Although recently exiled from the Massachusetts Bay Colony, Williams maintained a cordial relationship with John Winthrop, and here writes to him for advice about how best to order the government of his own fledgling settlement in Providence, Rhode Island.

…The condition of myself and those few families here planting with me, you know full well: we have no Patent: nor doth the face of Magistracy suit with our present condition. Hitherto, the masters of families have ordinarily met once a fortnight and consulted about our common peace, watch, and planting; and mutual consent have finished all matters with speed and peace.

Now of late some young men, single persons (of whom we had much need) being admitted to freedom of inhabitation, and promising to be subject to the orders made by the consent of the householders, are discontented with their estate, and seek the freedom of vote also, and equality, &c.

Besides, our dangers (in the midst of these dens of lions) now especially[1], call upon us to be compact in a civil way and power.

I have therefore had thoughts of propounding to my neighbors a double subscription, concerning which I shall humbly crave your help. The first concerning ourselves, the masters of families, thus:

We whose names are hereunder written, late inhabitants of the Massachusetts, (upon occasion of some difference of conscience,) being permitted to depart from the limits of that Patent, under the which we came over into these parts, and being cast by the Providence of the God of Heaven, remote from others of our countrymen amongst the barbarians in this town of New Providence, do with free and joint consent promise each unto other, that, for our Common peace and welfare (until we hear further of the King’s royal pleasure concerning ourselves) we will from time to time subject ourselves in active or passive obedience to such orders and agreements, as shall be made by the greater number of the present householders, and such as shall be hereafter admitted by their consent into the same privilege and covenant in our ordinary meeting. In witness whereof we hereunto subscribe, &c.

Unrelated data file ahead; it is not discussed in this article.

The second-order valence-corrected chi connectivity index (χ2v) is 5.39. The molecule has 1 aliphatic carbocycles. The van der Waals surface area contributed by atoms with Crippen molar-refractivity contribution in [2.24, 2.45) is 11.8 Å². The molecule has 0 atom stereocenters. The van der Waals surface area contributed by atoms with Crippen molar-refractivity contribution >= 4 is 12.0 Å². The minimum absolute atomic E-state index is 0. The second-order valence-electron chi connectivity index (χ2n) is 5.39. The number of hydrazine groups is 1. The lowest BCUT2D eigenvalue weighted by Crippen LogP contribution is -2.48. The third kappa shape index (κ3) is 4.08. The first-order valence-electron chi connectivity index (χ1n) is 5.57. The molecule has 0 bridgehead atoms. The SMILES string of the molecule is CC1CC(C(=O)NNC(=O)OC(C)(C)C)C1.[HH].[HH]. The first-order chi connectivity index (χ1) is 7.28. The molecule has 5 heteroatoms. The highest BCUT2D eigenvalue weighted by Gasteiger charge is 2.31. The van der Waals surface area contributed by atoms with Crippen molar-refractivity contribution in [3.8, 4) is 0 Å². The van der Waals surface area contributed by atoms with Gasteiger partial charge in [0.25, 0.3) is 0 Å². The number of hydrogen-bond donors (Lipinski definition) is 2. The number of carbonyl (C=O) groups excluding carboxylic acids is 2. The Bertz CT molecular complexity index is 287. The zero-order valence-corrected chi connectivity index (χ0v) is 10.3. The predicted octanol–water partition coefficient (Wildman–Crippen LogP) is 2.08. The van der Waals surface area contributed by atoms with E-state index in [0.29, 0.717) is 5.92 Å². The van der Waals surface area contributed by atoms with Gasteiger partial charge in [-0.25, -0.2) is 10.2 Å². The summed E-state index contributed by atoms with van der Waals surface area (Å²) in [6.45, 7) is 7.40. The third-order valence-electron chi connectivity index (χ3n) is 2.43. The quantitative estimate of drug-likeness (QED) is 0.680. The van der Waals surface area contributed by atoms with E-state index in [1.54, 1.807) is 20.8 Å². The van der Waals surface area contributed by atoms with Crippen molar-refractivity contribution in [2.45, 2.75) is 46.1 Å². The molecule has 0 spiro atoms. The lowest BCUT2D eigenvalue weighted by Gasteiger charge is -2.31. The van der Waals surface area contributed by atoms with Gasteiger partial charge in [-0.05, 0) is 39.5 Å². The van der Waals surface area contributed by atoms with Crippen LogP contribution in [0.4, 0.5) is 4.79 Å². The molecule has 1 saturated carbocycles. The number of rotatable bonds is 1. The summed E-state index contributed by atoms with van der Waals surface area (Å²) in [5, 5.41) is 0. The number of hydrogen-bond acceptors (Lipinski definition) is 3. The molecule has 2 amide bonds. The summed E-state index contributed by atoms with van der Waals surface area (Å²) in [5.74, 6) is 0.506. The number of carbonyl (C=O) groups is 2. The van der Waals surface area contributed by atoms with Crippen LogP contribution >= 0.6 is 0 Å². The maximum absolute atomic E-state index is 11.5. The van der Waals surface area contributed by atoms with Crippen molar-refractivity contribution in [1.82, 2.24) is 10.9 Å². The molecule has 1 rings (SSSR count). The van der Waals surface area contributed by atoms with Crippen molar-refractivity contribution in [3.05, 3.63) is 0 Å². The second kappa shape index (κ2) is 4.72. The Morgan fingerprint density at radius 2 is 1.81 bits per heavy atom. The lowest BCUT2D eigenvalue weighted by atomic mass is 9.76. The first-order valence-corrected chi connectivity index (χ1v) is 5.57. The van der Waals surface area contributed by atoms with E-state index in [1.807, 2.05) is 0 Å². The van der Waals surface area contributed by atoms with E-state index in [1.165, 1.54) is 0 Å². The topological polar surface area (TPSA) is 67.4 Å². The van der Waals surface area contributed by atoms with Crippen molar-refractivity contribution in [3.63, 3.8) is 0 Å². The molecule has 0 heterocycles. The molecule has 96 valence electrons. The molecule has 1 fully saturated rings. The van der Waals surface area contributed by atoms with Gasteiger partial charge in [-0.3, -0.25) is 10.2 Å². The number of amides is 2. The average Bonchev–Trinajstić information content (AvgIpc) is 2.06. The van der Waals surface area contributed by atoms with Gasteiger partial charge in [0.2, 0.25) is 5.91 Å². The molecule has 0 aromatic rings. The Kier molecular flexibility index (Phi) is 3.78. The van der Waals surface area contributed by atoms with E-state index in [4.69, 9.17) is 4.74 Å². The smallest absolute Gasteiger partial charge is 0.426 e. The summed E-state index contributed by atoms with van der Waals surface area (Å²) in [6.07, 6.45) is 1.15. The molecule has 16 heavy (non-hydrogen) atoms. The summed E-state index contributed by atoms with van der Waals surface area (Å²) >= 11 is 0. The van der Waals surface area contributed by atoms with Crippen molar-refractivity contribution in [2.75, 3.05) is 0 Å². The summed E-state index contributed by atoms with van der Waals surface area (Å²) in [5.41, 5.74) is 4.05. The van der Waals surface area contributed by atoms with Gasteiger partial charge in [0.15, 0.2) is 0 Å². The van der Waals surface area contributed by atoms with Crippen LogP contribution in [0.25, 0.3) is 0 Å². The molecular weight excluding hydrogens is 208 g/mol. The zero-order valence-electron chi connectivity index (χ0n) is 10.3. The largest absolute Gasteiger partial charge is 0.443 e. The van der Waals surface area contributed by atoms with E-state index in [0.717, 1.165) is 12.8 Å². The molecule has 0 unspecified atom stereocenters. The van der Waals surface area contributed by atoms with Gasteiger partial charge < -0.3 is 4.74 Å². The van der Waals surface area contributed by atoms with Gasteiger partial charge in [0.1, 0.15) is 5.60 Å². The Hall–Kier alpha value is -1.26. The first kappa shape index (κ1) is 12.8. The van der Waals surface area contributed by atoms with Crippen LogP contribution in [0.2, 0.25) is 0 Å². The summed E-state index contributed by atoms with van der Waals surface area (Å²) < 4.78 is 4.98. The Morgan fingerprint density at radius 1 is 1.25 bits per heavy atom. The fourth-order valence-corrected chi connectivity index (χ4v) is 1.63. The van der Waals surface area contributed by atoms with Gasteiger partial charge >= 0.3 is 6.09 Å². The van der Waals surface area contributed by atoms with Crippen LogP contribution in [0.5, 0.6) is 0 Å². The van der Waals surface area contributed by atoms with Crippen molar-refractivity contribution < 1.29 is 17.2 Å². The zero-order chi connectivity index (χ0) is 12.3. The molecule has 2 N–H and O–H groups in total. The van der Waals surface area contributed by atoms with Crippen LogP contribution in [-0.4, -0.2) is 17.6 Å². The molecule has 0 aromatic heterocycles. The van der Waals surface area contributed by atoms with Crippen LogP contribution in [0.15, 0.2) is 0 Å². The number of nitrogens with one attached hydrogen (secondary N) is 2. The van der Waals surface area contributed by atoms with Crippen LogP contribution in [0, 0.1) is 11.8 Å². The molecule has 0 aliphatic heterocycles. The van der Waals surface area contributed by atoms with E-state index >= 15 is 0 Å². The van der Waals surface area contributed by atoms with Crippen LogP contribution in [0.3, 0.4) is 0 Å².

Concerning those few young men, and any who shall hereafter (by your favorable connivance) desire to plant with us, this:

We whose names are hereunder written, being desirous to inhabit in this Town of New Providence, do promise to subject ourselves active or passive obedience to such orders and agreements as shall be made from time to time, by the greater number of the present householders of this Town, and such whom they shall admit into the fame fellowship and privilege. In witness whereof, &c.

Hitherto we choose one, (named the officer,) to call the meeting at the appointed time: now it is desired by some of us that the householders by course perform that work, as also gather votes and see the watch go on, &c.

I have not yet mentioned these things to my neighbors, but shall as I see cause upon your loving counsel. As also since the place I have purchased, secondly, at mine own charge and engagements, the inhabitants paying (by confent thirty shillings a piece as they come, until my charge be out for their particular lots: and thirdly, that I never made any other covenant with any person, but that if I got a place he should plant there with me: my query is this, — Whither I may not lawfully desire this of my neighbors, that as I freely subject myself to common consent, and shall not bring in any person into the town without their consent : so also that against my consent no person be violently brought in and received.

I desire not to sleep in security and dream of a nest which no hand can reach. I cannot but expect changes, and the change of the last enemy death, yet dare I not despise a liberty, which the Lord seemeth to offer me, if for mine own or others peace: and therefore have I been thus bold to present my thoughts unto you.


[1] At the time Williams was writing, a prolonged military conflict between the English colonists and several native groups known as the Pequot War (which lasted until 1638) had just begun.


Letters of Roger Williams, 1632-1682, John Russell Bartlett, ed. (Providence: The Narragansett Club, 1874) pg. 4-7.